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Kuntze, Otto, 1843-1907
Corporate author:
Main entry uniform title:
Uniform title:
Linnaea or Obolaria? / by Otto Kuntze ; [with a further note by] B. Daydon.Jackson.
Varying title form:
Soulsby no.:
Soulsby no. 291

Edition details

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Physical description:
pp. 276-281
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General notes:
With reference to a review by B. Daydon Jackson of the author's "Revisio Generum Plantarum" ... , Pars III1, 1893, in the Journal of Botany, Vol.32, pp. 25-29, 1894
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With note:
Published in: The journal of botany, British and foreign, Vol. 32 (1894), pp. 276-281
Dissertation notes:
Linné, Carl von, 1707-1778
Additional author(s):
Jackson, Benjamin Daydon,
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By permission of the Trustees of The Natural History Museum (London)
Otto Kuntze (1843-1907) was born in Leipzig. An apothecary in his early career, he published an essay entitled "Pocket Fauna of Leipzig". Between 1863 and 1866 he worked as tradesman in Berlin and travelled through central Europe and Italy. From 1868 to 1873 he had his own factory for essential oils and attained a comfortable standard of living. Between 1874 and 1876, he travelled around the world: The Caribbean, USA, Japan, China, South East Asia, Arabian peninsula and Egypt. The journal of these travels was published as "Around the World" (1881). From 1876 to 1878 he studied Natural Science in Berlin and Leipzig and gained his doctorate in Freiburg with a monograph of the genus <Cinchona>. He edited the botanical collection from his world voyage encompassing 7,700 specimens in Berlin and Kew Gardens. The publication came as a shock to botany, since Kuntze had entirely revised taxonomy. His three-volume treatise, "Revisio Generum Plantarum" (1891) was widely rejected or deliberately ignored. In 1886, Kuntze visited the Russian near East and spent the 1887-1888 period on the Canary Islands. The results of both journeys became part of his main work, the "Revisio ...". At the beginning of the 1890s he left for South America, of which he managed to see nearly all countries. In 1894, he visited the southern African countries as well as the German colonies. In the last years of his life, Kuntze moved permanently to Sanremo (Italy). His revolutionary ideas about botanic nomenclature created a conflict at the 2nd Congress of Botany, as a result of which the doors of the academic world were closed to him. He died in Sanremo two years later. (Text derived from Wikipedia http://en.wikipedia.org/wiki/Otto_Kuntze)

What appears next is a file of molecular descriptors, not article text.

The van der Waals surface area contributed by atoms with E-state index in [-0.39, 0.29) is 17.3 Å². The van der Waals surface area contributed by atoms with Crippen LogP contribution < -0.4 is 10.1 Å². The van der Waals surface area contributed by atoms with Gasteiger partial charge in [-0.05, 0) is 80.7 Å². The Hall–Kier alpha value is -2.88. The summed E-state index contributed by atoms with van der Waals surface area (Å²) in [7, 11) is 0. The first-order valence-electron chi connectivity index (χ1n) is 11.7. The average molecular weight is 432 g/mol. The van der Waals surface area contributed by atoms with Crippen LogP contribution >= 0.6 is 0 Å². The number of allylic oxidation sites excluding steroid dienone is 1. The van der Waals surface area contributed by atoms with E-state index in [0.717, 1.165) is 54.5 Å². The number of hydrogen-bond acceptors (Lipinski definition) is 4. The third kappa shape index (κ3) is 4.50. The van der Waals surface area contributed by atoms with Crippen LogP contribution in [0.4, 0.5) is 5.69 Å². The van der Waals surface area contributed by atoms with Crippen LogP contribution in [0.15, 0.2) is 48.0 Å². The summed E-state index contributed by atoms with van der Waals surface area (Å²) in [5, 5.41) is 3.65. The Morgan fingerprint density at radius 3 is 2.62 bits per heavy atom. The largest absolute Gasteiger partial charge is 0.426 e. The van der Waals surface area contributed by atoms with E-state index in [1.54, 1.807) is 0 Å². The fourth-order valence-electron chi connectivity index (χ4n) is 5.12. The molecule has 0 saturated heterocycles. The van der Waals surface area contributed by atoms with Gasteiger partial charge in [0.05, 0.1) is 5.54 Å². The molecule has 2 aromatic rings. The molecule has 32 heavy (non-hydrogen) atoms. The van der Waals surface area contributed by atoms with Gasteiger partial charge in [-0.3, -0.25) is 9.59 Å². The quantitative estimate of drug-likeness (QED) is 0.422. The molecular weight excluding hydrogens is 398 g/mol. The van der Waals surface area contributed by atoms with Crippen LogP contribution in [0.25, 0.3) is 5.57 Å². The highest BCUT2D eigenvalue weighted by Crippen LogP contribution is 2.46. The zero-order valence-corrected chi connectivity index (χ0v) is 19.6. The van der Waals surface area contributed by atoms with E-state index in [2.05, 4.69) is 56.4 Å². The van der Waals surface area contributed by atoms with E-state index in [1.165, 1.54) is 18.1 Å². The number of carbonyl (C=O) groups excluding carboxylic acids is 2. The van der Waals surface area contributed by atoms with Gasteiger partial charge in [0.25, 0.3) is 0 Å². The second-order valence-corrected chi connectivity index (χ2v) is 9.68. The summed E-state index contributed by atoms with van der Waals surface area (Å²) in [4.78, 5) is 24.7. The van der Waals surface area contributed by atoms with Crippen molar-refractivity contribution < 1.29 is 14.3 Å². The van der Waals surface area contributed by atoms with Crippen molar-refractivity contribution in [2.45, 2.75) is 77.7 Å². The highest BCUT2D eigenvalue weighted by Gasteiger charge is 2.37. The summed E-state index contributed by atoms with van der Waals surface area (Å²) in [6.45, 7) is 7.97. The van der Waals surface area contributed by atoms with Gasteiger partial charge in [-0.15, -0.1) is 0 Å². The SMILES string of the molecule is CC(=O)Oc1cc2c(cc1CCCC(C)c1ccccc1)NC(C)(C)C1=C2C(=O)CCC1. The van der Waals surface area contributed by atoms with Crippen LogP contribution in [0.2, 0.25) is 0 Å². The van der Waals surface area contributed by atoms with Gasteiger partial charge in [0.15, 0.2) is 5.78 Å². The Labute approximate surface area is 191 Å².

Benjamin Daydon Jackson (April 3, 1846-October 12, 1927), born in London, was a pioneering botanist and taxonomist who wrote the first volume of Index Kewensis to include all the flowering plants. He was the eldest child of Benjamin Daydon Jackson (c.1806-1855) and Elizabeth Gaze (b.c.1815) (From Wikipedia - http://en.wikipedia.org/wiki/Benjamin_Daydon_Jackson ) He became a Fellow of the Linnean Society before he was 22, and when he was 34 was appointed its secretary, an office which he filled with distinction from 1880 till 1902, when he became general secretary. He was a curator of the Linnean Collections and editor of the "Index Kewensis. He was engaged for nearly 14 years on the preparation of this great work, which is indispensable to systematic botanists all over the world. The idea of the index originated with Darwin. His published works include, besides the "Index Kewensis" (1893-95) and the supplement to it (with Th. Durand), 1901-04; "Linnæus, the Story of His Life," 1923, an English edition of Professor Fries's great work; "Notes on a Catalogue of the Linnean Herbarium," 1922; "Catalogue of Linnean Specimens of Zoology," 1913; "Guide to the Literature of Botany," 1881; "Vegetable Technology, a Glossary of Botanical Terms," 1882 (a third edition of which was published in 1916); biographies of George Bentham, John Gerard, and Dr. William Turner; and "Darwinia." He also edited "New Genera and Species of Cyperaceæ," and "Illustrations of Cyperaceæ," by the late C. B. Clarke. He was besides the author of many shorter publications, mainly on botany and botanic history and bibliography. Dr. Jackson, who was an honorary Ph.D. of Upsala, was created a Knight of the Swedish Order of the Polar Star in 1907, on the occasion of the Linnearn bicentenary celebrations". (http://en.wikisource.org/wiki/The_Times/1927/Obituary/Benjamin_Daydon_Jackson)
NHM BOTANY - Bound in buckram with raised band and gold tooling on spine.